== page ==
We went back to work around 2:00, everyone pitching ideas for the show. It was a long afternoon, but a productive one. When it was time to leave, Andy, the writer of episode three, said, “Really good work today, everyone. 

You too, CB.” That just made my day. 

Day Eleven: Let’s Just Make It Funny 

Today we worked on episode two again, and once again it went in a new direction. A writer said, “I don’t know if this will unravel everything, but ...” And the writer of that episode said, “Don’t worry about unraveling; let’s just go with the best version of the story.” I love that. No one here is possessive about his or her own ideas. They just want the final product to be funny. 

Another thing I like is the way they pitch new ideas, and often someone else’s riff on that idea is what works best. I rarely contribute, by the way, but the day before, I had an idea that they completely changed into something way better, but I felt like I got that ball rolling—even that is incredibly satisfying. At the end of the day, Marc told us we were going on a walk. We went to the soundstage where they are building the set. 

Day Fifteen: My Last Day 

It was my last day in the writer’s room, and I had learned a lot from my time in L.A. First of all, you don’t have to be loud and pushy to be heard. Also, you have to let go of your own ideas at times; something that tickles your funny bone doesn’t necessarily work for everyone else. I found it frustrating at times, but the writers valued the process of making an episode as much as they valued the product itself. There were some episodes that we completely finished, only to tear apart and restart the next day. Finally, I learned that good writers don’t care about personal credit; they just want a good story. I hope I can use these lessons at school this year. PC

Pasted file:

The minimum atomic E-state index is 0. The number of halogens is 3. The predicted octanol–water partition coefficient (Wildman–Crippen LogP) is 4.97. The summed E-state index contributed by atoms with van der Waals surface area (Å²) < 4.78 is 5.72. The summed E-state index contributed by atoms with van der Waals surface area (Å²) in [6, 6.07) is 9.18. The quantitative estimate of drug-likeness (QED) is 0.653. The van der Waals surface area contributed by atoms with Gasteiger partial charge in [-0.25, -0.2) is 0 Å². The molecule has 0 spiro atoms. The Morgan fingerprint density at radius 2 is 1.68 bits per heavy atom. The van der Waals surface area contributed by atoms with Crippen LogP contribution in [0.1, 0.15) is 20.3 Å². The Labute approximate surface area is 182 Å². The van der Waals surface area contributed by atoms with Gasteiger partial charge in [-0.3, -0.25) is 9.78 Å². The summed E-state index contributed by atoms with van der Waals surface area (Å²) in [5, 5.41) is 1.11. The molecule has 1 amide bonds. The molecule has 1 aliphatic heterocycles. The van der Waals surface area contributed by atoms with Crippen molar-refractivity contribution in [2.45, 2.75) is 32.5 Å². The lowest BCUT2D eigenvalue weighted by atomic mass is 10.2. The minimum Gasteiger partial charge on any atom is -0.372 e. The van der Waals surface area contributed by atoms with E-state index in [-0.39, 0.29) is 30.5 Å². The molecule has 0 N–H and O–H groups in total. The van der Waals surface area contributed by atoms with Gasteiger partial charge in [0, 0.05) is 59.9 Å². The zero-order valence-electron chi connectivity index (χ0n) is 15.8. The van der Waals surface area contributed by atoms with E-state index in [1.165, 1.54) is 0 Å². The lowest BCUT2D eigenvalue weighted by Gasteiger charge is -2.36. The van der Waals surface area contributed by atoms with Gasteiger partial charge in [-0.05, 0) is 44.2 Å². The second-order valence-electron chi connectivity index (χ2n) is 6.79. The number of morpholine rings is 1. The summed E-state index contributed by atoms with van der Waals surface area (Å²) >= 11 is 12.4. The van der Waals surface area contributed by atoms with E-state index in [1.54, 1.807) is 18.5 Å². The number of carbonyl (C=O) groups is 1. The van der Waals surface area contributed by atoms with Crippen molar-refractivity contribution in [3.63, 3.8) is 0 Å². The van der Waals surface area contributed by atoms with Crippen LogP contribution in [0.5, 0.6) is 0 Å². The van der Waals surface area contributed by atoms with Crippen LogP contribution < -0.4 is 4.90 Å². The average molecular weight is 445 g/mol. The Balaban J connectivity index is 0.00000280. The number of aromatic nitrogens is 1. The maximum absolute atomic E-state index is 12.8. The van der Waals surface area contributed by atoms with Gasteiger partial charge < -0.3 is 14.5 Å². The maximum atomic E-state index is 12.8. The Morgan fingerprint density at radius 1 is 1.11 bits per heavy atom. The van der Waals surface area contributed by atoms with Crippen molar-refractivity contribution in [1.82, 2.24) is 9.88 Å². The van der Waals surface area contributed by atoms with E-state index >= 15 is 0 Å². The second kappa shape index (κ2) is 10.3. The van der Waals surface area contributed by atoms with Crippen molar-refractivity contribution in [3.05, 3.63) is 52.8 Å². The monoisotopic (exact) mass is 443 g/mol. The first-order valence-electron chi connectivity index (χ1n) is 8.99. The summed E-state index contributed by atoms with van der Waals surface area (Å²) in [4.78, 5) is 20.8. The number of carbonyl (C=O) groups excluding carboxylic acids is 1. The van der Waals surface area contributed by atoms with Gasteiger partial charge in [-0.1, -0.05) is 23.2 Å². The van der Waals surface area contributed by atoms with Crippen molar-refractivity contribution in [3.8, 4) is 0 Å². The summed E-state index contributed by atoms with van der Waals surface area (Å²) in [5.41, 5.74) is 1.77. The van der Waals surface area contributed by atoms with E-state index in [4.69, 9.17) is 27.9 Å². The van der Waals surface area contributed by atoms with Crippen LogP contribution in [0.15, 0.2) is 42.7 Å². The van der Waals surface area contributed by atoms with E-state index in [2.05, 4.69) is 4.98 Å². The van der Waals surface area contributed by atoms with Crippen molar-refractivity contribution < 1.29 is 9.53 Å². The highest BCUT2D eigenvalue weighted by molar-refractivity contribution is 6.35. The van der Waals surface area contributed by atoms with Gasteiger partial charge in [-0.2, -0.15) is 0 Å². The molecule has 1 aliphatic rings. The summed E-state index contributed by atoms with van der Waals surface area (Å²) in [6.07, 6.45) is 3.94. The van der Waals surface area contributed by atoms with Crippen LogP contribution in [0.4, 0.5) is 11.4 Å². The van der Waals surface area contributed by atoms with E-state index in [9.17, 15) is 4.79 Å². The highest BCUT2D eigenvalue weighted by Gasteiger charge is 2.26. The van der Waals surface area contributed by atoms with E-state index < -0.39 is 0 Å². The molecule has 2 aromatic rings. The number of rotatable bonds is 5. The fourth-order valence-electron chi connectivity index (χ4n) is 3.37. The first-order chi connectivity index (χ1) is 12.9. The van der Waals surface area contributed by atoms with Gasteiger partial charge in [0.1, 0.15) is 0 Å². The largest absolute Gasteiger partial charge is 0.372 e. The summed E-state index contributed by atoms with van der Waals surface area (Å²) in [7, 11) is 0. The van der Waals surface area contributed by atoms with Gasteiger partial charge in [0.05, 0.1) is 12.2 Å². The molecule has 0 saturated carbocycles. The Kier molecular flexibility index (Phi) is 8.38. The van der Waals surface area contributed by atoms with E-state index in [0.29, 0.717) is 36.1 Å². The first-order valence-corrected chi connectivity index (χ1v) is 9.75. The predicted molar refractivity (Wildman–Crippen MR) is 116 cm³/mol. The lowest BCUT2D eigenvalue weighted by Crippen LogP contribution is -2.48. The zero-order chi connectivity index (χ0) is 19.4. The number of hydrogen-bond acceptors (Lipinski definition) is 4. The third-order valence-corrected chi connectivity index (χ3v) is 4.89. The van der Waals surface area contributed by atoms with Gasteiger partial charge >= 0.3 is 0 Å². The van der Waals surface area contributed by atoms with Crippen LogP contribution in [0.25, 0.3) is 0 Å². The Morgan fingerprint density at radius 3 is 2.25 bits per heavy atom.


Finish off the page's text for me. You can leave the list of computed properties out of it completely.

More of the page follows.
Schooled premieres at 8:30 p.m. on January 9, 2019, on ABC. More at philly.com.


Charlie Brown Hon. 1689 Endowed Scholarship Fund 

Adam Goldberg OPC ‘94 endowed a scholarship fund in honor of his teacher and mentor Charlie Brown Hon. 1689 in recognition for his dedication to teaching and the countless students he has inspired along the way. Just as Charlie Brown fueled a spark in Adam and encouraged him to follow his passions and turn it into a successful career, this scholarship fund will help support a self-motivated middle school student with a creative spirit. 

To learn more about establishing a scholarship fund, or about financial aid at Penn Charter, visit campaign.penncharter.com or contact the Development Office at 215-844-3460 ext. 110.